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Cancer center finds solution to its biometric management woes

Cancer center finds solution to its biometric management woes

THE Health Insurance Portability and Accountability Act (HIPAA) hovers like an albatross over the health care industry. The act will eventually mandate privacy and IT security standards to protect the personal data of patients as it is transferred between agencies.

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Providers ranging from physicians, hospitals, insurance companies and even employers who offer insurance benefits, must eventually come into compliance with HIPAA. That means, in some cases, expensive technological enhancements.

It also means some internal massaging and pacification of employees concerned more with patient care, than say, changing their passwords every 30 days.

The H. Lee Moffitt Cancer Center & Research Institute in Tampa, Fla., recognized it needed to remove the burden of password management from its users, yet maintain on course for compliance with HIPAA's privacy regulations by the April 2003 deadline. Physicians, nurses, technicians and any other personnel in clinical areas involved with patient care need immediate, simple access to applications and patient data. Password management is not a fixture on their daily agendas.

"It's something our physicians are not happy about doing; it takes time away from patient care," said Rich Rauscher, Manager of Information Technology for the Moffitt Center. "The idea is to authenticate once. This is one part of our strategy to streamline our clinical operations."

Rauscher came to the conclusion that it was time the Moffitt Center dipped its toes in the biometrics waters and brought in Targus fingerprint readers to authenticate users. "We concede that people share passwords, they can't share fingerprints," Rauscher said.

Managing user authentication and access to applications was another matter, and Rauscher's next biggest challenge. He said he wanted management software that would allow for single-sign on and be able to integrate with existing systems and applications.

Cost, often the biggest inhibitor of authentication and access-control implementations, was not a frontline issue here, Rauscher said, because the CEO holding the pursestrings is also a physician and a user.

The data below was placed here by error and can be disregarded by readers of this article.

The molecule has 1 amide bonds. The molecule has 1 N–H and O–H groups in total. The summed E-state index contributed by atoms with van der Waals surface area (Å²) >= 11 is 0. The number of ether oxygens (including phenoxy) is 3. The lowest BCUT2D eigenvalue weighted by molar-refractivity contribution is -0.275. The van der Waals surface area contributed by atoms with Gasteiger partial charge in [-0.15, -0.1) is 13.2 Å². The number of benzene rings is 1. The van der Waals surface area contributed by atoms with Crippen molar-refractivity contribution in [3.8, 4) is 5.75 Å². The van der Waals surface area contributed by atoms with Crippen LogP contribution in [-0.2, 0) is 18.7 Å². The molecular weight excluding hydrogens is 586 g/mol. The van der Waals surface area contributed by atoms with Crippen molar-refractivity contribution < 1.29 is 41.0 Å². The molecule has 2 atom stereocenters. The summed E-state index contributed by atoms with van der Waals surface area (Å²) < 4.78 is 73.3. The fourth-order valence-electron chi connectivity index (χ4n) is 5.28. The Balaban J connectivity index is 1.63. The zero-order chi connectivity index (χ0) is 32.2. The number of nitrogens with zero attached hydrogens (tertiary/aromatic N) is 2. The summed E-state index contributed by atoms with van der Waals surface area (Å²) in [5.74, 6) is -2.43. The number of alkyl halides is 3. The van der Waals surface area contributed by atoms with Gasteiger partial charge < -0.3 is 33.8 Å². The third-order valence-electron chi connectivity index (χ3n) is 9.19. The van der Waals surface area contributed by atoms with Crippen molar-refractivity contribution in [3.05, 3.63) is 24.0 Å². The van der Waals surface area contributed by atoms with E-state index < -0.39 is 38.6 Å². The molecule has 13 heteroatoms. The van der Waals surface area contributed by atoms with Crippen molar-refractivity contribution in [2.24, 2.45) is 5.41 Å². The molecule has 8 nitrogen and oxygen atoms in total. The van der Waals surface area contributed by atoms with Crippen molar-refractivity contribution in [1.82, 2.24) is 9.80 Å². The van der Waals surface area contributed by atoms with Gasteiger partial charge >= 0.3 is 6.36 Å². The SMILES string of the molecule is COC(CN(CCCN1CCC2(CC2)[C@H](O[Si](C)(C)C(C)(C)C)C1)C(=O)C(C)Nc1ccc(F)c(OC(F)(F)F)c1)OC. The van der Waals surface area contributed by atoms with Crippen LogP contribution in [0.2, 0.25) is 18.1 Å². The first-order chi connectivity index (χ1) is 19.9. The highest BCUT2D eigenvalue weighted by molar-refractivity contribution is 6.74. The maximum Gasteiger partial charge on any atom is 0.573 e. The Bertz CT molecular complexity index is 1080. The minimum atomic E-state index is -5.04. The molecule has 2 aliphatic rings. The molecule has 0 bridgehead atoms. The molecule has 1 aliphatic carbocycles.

The selection process, Rauscher said, brought in several vendors, but most were selling vaporware. "When you buy a vaporware product, it can be a bad experience," Rauscher said.

BioNetrix, however, had a product in hand. The BioNetrix Authentication Suite 4.1 won Rauscher over for several reasons.

"When we first looked at it, it was the only solution to integrate with five different fingerprint devices and prox (proximity) cards, facial recognition, iris recognition, voice recognition, the whole spectrum of products," Rauscher said. "They were just so far ahead with their technology."

The suite includes unified authentication management for enterprise applications, a dynamic policy engine that implements authentication policies enterprise wide, centralized management, single sign-on, real-time logging of authentication events, integration with existing security biometrics products (the Targus readers), and smart cards and tokens.

Implementation of the BioNetrix suite will be complete in July, Rauscher said. In two months, the Moffitt Center's 2,000-plus users will have single sign-on capability to access all manner of clinical applications at a cost of $300,000 to the Moffitt Center.

"We discussed the costs with our advisory council and took all alternatives to them," Rauscher said. "They were not concerned about cost. They were satisfied it was going to make clinic operations faster. I looked at the cost and when I told upper management what we were looking at, they didn't blink. It's all about ease-of-use."

Since implementation began, the biggest challenge has been integrating the BioNetrix suite with the Moffitt Center's existing systems and applications.

"I've been surprised with how little a challenge it has been to make it work with what we have here," Rauscher said. "A nice feature is that it integrates well with Citrix (platform for application delivery) so that when users leave their stations to care for a patient, logging out and logging takes up valuable time. With Citrix, users can leave, come back later and resume from the same place without tying up a workstation in the interim."

Then there's HIPAA.

"This product should make life easier for us as far as user authentication issues go," Rauscher said. "This also reduces the challenges we had in getting users to change their passwords with greater frequency."

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